7. Just like one of my students lowering their s10 or civic.
    Customs live on

    Don’t worry, they won’t post pics here
  8. I’m no Cali expert, but I’d imagine that’s not much to live on there. However, in Bama, that’s not bad money for a young person.
    I visited a former student at a shop, he isn’t old enough to legally buy alcohol but just bought his first house. He was finishing up work on his own custom, a pearl flop on a lowered Mustang gt. Nice to see the custom flame still burning with these youngsters
  9. wicarnut
    Joined: Oct 29, 2009
    Posts: 9,021


    I'm a Wisconsin guy and Kustoms are never in quantity like other places IMO. We have some and some real nice cars, never in big #'s from my years 50+ years of playing with cars. We've went through a huge uptick in Hot Rods, now fading IMO, restored Muscle cars is the largest surge in recent times here. Here I see a fair amount of young guys coming in with their families, some backyard kustoms, old school type an older 50-70's modified old cars minus fancy paint/upholstery/chrome, several shows, fun type, I enjoy these shows and the young people. It reminds of my youth, nobody had much money, did the best with what we had and had fun, tons of good memories. The Kustoms are not dying IMO, never was a big percentage of hobby and not growing much due to all the reasons stated, $$$, skills, time involved to build and to have one built turnkey, Huge $$$. I had a Kustom Ford ragtop in the 60's, later years a 51 Mercury mild Kustom recently sold, (check my albums) way back always nosed/decked/removed chrome/painted in driveway, consider myself a fair backyard painter, results just like I have paid good money for, fish eyes, dirt, sags and over spray. Again IMO, The car hobby is strong as ever, just changing as things always change with time, time stands still for no one, maybe here in the HAMB for us Seniors.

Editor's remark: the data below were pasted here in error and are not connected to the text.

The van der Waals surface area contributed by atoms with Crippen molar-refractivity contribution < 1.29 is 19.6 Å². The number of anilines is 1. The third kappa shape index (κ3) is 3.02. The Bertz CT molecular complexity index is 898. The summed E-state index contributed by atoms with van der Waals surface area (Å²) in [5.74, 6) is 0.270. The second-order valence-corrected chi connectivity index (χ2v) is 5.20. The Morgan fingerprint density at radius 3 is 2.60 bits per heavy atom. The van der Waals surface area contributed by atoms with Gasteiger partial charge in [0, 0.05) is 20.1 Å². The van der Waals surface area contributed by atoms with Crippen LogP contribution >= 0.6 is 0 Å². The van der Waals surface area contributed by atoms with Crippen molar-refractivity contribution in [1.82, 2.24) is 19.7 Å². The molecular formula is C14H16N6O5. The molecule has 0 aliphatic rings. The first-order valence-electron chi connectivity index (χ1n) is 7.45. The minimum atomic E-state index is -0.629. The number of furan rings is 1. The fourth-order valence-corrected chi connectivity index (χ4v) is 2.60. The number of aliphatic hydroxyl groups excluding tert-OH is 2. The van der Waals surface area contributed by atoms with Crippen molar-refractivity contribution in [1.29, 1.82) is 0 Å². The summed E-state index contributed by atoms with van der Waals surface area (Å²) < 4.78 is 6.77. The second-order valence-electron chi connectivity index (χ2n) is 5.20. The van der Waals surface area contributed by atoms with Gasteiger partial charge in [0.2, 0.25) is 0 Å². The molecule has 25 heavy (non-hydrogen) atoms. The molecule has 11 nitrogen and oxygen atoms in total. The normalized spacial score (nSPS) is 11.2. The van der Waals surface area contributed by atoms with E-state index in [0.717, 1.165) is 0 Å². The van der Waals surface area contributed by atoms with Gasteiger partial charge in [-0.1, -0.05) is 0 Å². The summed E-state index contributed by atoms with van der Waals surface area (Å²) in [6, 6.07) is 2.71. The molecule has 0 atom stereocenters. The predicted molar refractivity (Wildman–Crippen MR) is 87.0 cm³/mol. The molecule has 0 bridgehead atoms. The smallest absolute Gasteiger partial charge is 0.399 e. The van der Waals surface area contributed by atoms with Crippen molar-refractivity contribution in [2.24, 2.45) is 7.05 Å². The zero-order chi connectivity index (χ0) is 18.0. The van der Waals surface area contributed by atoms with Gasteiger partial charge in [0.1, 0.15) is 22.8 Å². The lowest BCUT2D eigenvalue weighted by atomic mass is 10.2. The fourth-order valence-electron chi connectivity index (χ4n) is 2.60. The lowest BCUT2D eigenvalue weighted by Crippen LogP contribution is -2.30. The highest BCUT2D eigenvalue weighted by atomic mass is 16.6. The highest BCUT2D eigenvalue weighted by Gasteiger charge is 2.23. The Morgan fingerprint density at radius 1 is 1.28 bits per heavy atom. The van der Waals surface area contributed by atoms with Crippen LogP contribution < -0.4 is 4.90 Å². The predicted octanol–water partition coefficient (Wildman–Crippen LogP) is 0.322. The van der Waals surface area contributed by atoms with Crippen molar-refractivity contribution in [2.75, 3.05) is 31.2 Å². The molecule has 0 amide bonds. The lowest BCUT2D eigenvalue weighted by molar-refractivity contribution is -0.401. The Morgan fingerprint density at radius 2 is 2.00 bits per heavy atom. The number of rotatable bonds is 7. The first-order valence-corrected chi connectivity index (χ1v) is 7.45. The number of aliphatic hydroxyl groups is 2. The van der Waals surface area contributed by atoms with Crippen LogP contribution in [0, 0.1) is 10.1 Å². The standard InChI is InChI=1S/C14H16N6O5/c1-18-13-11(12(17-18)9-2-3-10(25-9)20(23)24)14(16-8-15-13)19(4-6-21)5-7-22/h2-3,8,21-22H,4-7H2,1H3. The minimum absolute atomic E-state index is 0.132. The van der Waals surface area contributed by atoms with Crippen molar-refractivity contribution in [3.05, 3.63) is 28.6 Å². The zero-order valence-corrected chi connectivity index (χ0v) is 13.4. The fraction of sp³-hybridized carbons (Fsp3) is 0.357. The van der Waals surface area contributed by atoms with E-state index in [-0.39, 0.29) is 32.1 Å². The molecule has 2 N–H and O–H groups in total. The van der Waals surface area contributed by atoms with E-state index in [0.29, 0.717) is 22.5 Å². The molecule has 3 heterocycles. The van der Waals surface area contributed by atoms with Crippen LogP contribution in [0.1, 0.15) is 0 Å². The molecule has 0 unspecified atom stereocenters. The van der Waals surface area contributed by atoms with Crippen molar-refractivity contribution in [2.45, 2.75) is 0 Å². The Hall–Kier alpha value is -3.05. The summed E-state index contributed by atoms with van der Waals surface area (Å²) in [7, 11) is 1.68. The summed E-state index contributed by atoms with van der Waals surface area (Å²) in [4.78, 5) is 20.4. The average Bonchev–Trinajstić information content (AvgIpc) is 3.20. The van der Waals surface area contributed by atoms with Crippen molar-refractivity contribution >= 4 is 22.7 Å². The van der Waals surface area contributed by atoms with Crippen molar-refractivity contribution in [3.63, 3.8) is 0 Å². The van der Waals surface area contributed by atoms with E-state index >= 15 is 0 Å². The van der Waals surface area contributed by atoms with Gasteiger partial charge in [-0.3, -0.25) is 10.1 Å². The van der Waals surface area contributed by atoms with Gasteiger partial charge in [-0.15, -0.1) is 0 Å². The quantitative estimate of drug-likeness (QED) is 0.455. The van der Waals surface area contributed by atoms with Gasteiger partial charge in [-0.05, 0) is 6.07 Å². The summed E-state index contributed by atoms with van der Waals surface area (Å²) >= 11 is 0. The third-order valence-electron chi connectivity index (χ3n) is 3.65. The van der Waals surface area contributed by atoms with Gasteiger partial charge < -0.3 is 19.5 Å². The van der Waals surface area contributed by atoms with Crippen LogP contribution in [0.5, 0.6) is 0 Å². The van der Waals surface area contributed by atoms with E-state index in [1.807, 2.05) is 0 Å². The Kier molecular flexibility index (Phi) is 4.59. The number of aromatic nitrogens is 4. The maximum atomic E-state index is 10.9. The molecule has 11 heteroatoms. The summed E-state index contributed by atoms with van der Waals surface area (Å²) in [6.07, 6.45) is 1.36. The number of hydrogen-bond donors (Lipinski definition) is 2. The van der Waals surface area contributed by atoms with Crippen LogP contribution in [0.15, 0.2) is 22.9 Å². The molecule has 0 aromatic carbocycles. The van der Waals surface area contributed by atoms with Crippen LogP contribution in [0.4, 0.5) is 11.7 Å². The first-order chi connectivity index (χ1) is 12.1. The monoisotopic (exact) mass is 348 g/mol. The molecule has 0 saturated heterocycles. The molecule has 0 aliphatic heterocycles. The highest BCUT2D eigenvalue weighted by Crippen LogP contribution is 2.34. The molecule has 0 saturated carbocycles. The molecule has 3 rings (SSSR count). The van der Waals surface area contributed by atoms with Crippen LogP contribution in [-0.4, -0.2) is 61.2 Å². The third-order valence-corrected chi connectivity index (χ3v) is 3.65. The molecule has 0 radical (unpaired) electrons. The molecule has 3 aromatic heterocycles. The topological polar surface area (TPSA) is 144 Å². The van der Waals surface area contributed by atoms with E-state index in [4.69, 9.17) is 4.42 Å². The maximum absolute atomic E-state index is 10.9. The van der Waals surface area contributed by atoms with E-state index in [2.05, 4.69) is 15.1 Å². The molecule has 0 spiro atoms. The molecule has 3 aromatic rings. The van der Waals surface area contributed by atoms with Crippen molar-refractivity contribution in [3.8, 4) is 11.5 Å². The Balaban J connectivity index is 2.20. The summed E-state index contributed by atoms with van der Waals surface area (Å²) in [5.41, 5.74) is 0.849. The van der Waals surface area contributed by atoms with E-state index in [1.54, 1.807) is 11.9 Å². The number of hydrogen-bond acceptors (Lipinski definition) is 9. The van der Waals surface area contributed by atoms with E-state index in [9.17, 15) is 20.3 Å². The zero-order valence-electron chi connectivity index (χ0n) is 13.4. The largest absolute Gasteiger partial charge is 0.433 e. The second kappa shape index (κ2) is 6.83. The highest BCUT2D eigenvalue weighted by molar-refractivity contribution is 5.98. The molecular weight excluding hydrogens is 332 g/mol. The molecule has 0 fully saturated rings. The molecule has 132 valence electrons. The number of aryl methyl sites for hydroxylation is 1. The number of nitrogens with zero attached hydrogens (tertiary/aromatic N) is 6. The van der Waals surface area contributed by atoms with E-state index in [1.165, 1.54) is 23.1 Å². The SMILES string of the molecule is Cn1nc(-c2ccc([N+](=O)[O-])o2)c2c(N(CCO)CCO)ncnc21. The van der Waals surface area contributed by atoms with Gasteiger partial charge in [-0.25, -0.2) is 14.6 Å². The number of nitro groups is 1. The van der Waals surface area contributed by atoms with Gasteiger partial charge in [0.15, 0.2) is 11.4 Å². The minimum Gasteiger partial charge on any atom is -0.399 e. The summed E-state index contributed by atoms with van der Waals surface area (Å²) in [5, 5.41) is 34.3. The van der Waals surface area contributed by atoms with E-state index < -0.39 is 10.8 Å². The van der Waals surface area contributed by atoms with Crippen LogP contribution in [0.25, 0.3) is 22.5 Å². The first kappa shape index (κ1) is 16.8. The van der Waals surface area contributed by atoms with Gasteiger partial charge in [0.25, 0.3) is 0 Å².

10. Frank Kennedy
    Joined: May 22, 2021
    Posts: 25

    Frank Kennedy

    Interesting reading through everyone's thoughts on this. I can agree that seeing a full out custom cruising the street is pretty rare, even hot rods, its a rare sight for sure. Especially anything "traditional". You see more modified modern cars than anything which is cool in itself but not the topic we are discussing. I don't think hot rods or customs are dying, just evolving and a lot of it has to do with money and time more than anything else.